Climate Change Visualization

Climate Change Visualization


One of the fundamental challenges in the study of climate change is how to combine models of past oceanographic circulation (as reconstructed from sparse geochemical data taken from deep sea sedimentary cores) with modern ocean circulation models (as constructed from modern oceanographic observations and computer simulations) to yield insight into the processes governing ocean circulation throughout the last glacial cycle from 150,000 years ago to the present. Similarly, a major challenge in computer science is how to extract information from sparse datasets, and how to effectively combine computational thinking with automated data analysis, to extract new knowledge about features and processes.

Our multidisciplinary and multi-institutional project brings together computer scientists, oceanographers, paleoceanographers, and computational geophysicists to address these challenges as a team. We are developing an innovative suite of computational tools to explore changes in global ocean circulation. This project merges analysis of ocean flow with 40 years of previously-collected data from deep sea sedimentary cores in order to gain new insights into past ocean circulation change.

Our research takes advantage of the unique analytical resources and interdisciplinary collaborative environment provided by the KeckCAVES. In this unique collaborative environment, we are developing methods to improve data interpolation, to extract ocean flow patterns, and to detect changes in ocean flow over time, and along with interactive means of visualizing and interacting with those large and time-dependent datasets. The computational methods developed in this project are adaptable to a wide of range visualization and data analysis applications for analysis of flow fields.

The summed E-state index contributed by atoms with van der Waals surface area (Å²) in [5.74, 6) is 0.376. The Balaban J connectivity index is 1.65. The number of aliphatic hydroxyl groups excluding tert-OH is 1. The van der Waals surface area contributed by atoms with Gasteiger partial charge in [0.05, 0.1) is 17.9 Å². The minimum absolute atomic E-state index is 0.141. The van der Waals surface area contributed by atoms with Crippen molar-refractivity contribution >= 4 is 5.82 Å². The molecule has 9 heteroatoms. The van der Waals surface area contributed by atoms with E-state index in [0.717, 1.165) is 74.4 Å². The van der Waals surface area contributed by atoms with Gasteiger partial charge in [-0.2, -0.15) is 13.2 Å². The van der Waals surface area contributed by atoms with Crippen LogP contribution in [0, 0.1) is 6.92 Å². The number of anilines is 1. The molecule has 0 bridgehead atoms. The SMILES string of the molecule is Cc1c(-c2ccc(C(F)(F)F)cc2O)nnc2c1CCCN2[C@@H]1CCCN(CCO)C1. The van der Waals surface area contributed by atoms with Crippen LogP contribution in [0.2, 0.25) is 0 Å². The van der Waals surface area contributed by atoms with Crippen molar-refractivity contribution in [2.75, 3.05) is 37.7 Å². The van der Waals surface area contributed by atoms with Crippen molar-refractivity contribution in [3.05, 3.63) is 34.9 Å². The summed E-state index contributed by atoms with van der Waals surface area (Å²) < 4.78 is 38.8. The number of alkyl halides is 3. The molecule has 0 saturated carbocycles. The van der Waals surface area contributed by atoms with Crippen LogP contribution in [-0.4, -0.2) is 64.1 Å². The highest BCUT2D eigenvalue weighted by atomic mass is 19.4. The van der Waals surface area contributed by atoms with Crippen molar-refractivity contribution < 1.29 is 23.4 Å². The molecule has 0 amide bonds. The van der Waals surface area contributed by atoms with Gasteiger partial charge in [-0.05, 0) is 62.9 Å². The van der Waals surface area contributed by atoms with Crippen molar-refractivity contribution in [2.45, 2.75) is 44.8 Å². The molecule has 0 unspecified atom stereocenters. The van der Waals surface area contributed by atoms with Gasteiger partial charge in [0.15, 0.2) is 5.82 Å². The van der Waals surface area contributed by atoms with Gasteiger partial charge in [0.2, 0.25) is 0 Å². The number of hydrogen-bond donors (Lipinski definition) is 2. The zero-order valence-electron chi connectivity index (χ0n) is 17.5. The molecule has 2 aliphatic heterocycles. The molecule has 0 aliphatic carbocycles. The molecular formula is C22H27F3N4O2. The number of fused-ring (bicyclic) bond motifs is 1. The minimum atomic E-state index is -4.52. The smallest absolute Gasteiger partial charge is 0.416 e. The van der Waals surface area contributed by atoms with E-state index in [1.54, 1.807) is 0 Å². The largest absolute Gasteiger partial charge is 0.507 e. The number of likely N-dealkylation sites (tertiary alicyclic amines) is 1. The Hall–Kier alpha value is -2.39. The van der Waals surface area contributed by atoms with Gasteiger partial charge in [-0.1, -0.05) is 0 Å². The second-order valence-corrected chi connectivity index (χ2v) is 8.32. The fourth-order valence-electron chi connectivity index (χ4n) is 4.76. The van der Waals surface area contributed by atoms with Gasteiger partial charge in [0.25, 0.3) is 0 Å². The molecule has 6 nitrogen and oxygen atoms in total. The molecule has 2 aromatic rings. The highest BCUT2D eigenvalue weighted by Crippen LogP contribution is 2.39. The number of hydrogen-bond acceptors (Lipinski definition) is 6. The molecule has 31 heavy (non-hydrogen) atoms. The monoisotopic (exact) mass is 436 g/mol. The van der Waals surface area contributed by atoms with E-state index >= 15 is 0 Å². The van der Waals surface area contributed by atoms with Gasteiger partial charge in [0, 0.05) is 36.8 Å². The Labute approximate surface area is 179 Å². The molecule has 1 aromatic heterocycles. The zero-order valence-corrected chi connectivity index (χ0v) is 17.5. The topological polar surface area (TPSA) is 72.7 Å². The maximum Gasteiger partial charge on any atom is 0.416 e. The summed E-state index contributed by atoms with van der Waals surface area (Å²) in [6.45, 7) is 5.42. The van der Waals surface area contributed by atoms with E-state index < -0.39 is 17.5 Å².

Team members

  • Howard Spero
  • Oliver Kreylos
  • Jake Gebbie
  • Lorraine Lisiecki
  • Louise Kellogg
  • Bernd Hamann
  • Caryle Peterson


Significant Results

Education and Outreach

The scientific visualization methods we develop is being used to develop innovative, provocative, and intuitive instructional materials for undergraduate and graduate education; for making other researchers familiar with new scientific methodology (visually-aided analysis); for bringing science and scientific results to the public; and for bringing interactive scientific visualization technology to all the partner institutions in this collaborative project.

Climate Change

Selected Publications

Gebbie, G. “Tracer transport timescales and the observed Atlantic-Pacific lag in the timing of the Last Termination,” Paleoceanography, v.27, 2012, p. 14. doi:doi:10.1029/2011PA002273

Peterson, C.D., L.E. Lisiecki, and J. V. Stern. “Deglacial whole-ocean ?13C change estimated from 480 benthic foraminiferal records,” Paleoceanography, v.29, 2014, p. 549. doi:10.1002/2013PA002552

Gebbie, G Streletz, G J Spero, H J. “How well would modern-day oceanic property distributions be known with paleoceanographic-like observations?,” Paleoceanography, v.31, 2016, p. 472. doi:10.1002/2015PA002917

Gebbie, G., C. Peterson, L. Lisiecki, and H.J. Spero. Quaternary Science Reviews, v.125, 2015, p. 144. doi:10.1016/j.quascirev.2015.08.010


This project is supported by the National Science Foundation’s CDI program under award number OIA-1125422, titled “Collaborative Research: CDI-Type II: 4 Dimensional Visualization of Past Ocean Circulation from Paleoceanographic Data”